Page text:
If a couch potato does a program of 3 months of endurance running they may raise their VO2 max by about 15-20%. You can also see a small drop after 2 weeks of not training. Building up your ability to run longer and faster in the aerobic zone will cause some improvement in performance. Then once you have a good aerobic base built it’s actually higher intensity interval training that will boost V02 max the most.
How to Test Your Vo2 Max:
- The best way to get your VO2 max tested accurately is to go to an exercise science lab.
- The self-test I did is called the Cooper Test. It was developed by Kenneth Cooper, a well known physician and researcher who introduced the concept of aerobics in the 1960’s. He conducted a study in the Air Force which resulted in the Cooper Test to determine VO2 max.
- To perform this test start by warming up with 10-15 minutes of easy running.
- Then run around a track for 12 minutes at a sustained moderately hard pace and record how many meters you covered.
- In this formula V02 max is the measure of distance covered running in 12 minutes (in meters) minus 505, divided by 45. My formula looks like this: 2494.5meters minus 505 divided by 45= 44.2mL/kg/min
You can also do an estimate V02 max though a number of tests. Brian Mac has several tests to choose from on his website.
Understanding Anaerobic Threshold
The anaerobic system functions primarily without oxygen. It can provide a powerful boost to your running but it can only provide short bursts of speed before energy stores are depleted and lactic acid builds up in the muscles. Too much lactic acid or lactate in your system isn’t productive for marathon running but it can actually serve as a temporary energy source for the muscles (think of it as the last crumbs of a meal). Lactate is a product of glycosis (the conversion of carbohydrates into glycogen). It’s a natural by-product of the body produced by muscle contraction.
During exercise your body relies on the aerobic pathways to meet oxygen demand and when it can no longer keep up the anaerobic pathways make up the difference. After you go beyond your aerobic threshold (the point where your body clears lactic acid out at a steady pace) you hit the lactate threshold (or anaerobic threshold (AT) where lactic acid starts to build up in your bloodstream. AT is one of the best predictors of endurance performance and usually occurs at between 60-90% of your Vo2 max. If you take a group of runners with similar Vo2 max values the person with the higher AT will have the racing advantage.
Fueling the Systems
Another component of the aerobic/anaerobic balance is glycogen depletion. The energy to fuel both of these systems comes from fats and carbohydrates (and a small amount of protein and phosphates). Our bodies can store limited amounts of carbohydrates in the liver and muscles in the form of glycogen. However it can also convert our fat stores into energy.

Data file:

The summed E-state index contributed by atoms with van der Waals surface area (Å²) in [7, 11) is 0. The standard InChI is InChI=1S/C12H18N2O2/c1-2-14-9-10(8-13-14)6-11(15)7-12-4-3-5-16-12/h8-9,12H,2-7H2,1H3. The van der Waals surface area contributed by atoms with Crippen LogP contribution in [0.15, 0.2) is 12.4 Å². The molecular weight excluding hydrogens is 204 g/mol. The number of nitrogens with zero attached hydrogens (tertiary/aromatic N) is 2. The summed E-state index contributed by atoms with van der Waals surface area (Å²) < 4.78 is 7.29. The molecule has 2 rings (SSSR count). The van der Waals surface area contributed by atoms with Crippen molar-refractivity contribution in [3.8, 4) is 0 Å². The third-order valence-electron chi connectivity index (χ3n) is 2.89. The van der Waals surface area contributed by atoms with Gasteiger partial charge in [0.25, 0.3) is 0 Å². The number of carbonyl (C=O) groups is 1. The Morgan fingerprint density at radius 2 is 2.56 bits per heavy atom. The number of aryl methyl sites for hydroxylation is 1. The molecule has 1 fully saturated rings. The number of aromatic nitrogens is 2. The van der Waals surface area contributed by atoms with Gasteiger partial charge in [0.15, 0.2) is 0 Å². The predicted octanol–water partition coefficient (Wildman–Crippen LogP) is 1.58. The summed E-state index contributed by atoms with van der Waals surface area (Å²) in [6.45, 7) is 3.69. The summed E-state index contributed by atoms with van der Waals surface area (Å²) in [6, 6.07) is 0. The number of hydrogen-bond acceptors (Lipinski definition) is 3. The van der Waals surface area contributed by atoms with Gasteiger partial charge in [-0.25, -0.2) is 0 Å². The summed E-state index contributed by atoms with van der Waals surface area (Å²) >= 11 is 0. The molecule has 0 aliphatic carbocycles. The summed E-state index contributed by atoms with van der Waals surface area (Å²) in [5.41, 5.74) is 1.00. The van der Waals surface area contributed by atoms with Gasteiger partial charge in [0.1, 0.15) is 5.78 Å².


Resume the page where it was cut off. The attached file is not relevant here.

Fat is very high in energy as it provides nearly twice as many calories per gram as carbohydrates. However the oxidation (or converting) of fat to energy is slower. Fat can only be oxidized or burned in the presence of oxygen and your body will happily burn fat until approximately 50% of your Vo2 max is reached. When the intensity of your running increases above this point the body will turn to carbohydrate stores.
The point where carb stores are being burned is at the aerobic threshold. Your body needs primarily glycogen for faster paced running and the body only stores around 2 hours worth. If you’ve ever “hit the wall” that’s probably the point where your body ran out of glycogen, burned through the glucose in your blood and then left you with low energy.
The Fat Burning Zone
The key for a marathoner is to train the body to burn fat longer by doing most of your training runs under the aerobic threshold. You may hear about Zone 2 training which is in the fat burning zone. As you do endurance training your body adds mitochondria (the powerhouse of the cells) which adds more enzyme activity and oxygen to your system. The enzymes and oxygen allow more fat to be oxidized (burned) for energy in muscle contractions.
The longer you can burn fat during a long run or marathon, the longer you can hold on to your glycogen stores. This is one reason why it’s important to pay attention to pacing during your training. One purpose of your easy training runs is to teach your body to oxidize fat more effectively. If you run every workout at the same pace (usually upper zone 3-4) you never train your body to burn fat more efficiently and instead rely almost completely on glycogen.
You can go your whole running life and be completely happy without totally understanding V02 max, heart rate variability, anaerobic threshold or lactate threshold. However I believe that the more you educate yourself about the workings of your body the more it will empower you to get better results in your training, accomplish your goals and reach your marathon potential.
(1) Running Science by Owen Anderson, Phd
(2) Lore of Running by Tim Noakes
(8) Hanson’s Marathon Method, p.23